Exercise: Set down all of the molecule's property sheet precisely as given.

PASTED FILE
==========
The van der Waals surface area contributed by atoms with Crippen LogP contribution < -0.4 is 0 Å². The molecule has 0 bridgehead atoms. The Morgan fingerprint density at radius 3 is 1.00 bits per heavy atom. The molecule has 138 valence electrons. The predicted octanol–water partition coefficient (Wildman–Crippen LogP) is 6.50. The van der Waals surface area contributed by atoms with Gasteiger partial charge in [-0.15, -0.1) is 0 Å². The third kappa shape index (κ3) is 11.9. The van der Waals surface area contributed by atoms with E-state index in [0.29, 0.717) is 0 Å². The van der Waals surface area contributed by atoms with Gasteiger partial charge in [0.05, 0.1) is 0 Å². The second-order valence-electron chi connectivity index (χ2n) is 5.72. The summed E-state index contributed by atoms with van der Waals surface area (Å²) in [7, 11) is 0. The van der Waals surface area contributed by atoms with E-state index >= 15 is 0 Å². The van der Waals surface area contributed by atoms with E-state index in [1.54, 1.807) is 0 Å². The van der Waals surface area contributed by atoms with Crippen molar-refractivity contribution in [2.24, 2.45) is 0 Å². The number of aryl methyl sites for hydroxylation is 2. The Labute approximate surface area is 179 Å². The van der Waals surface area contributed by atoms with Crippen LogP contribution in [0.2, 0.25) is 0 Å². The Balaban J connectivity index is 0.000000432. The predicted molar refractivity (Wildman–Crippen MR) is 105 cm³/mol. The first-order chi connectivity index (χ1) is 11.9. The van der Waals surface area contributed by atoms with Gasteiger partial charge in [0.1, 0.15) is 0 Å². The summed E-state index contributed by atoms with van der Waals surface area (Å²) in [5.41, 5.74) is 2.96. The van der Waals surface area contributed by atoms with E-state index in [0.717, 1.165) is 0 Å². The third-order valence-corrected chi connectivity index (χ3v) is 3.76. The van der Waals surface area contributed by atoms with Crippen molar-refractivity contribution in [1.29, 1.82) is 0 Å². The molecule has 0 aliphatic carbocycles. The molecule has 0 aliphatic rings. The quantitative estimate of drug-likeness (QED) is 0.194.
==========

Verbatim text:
The van der Waals surface area contributed by atoms with Crippen LogP contribution < -0.4 is 0 Å². The molecule has 0 bridgehead atoms. The Morgan fingerprint density at radius 3 is 1.00 bits per heavy atom. The molecule has 138 valence electrons. The predicted octanol–water partition coefficient (Wildman–Crippen LogP) is 6.50. The van der Waals surface area contributed by atoms with Gasteiger partial charge in [-0.15, -0.1) is 0 Å². The third kappa shape index (κ3) is 11.9. The van der Waals surface area contributed by atoms with E-state index in [0.29, 0.717) is 0 Å². The van der Waals surface area contributed by atoms with Gasteiger partial charge in [0.05, 0.1) is 0 Å². The second-order valence-electron chi connectivity index (χ2n) is 5.72. The summed E-state index contributed by atoms with van der Waals surface area (Å²) in [7, 11) is 0. The van der Waals surface area contributed by atoms with E-state index >= 15 is 0 Å². The van der Waals surface area contributed by atoms with E-state index in [1.54, 1.807) is 0 Å². The van der Waals surface area contributed by atoms with Crippen molar-refractivity contribution in [2.24, 2.45) is 0 Å². The number of aryl methyl sites for hydroxylation is 2. The Labute approximate surface area is 179 Å². The van der Waals surface area contributed by atoms with Crippen LogP contribution in [0.2, 0.25) is 0 Å². The Balaban J connectivity index is 0.000000432. The predicted molar refractivity (Wildman–Crippen MR) is 105 cm³/mol. The first-order chi connectivity index (χ1) is 11.9. The van der Waals surface area contributed by atoms with Gasteiger partial charge in [0.1, 0.15) is 0 Å². The summed E-state index contributed by atoms with van der Waals surface area (Å²) in [5.41, 5.74) is 2.96. The van der Waals surface area contributed by atoms with E-state index in [0.717, 1.165) is 0 Å². The third-order valence-corrected chi connectivity index (χ3v) is 3.76. The van der Waals surface area contributed by atoms with Crippen molar-refractivity contribution in [1.29, 1.82) is 0 Å². The molecule has 0 aliphatic carbocycles. The molecule has 0 aliphatic rings. The quantitative estimate of drug-likeness (QED) is 0.194.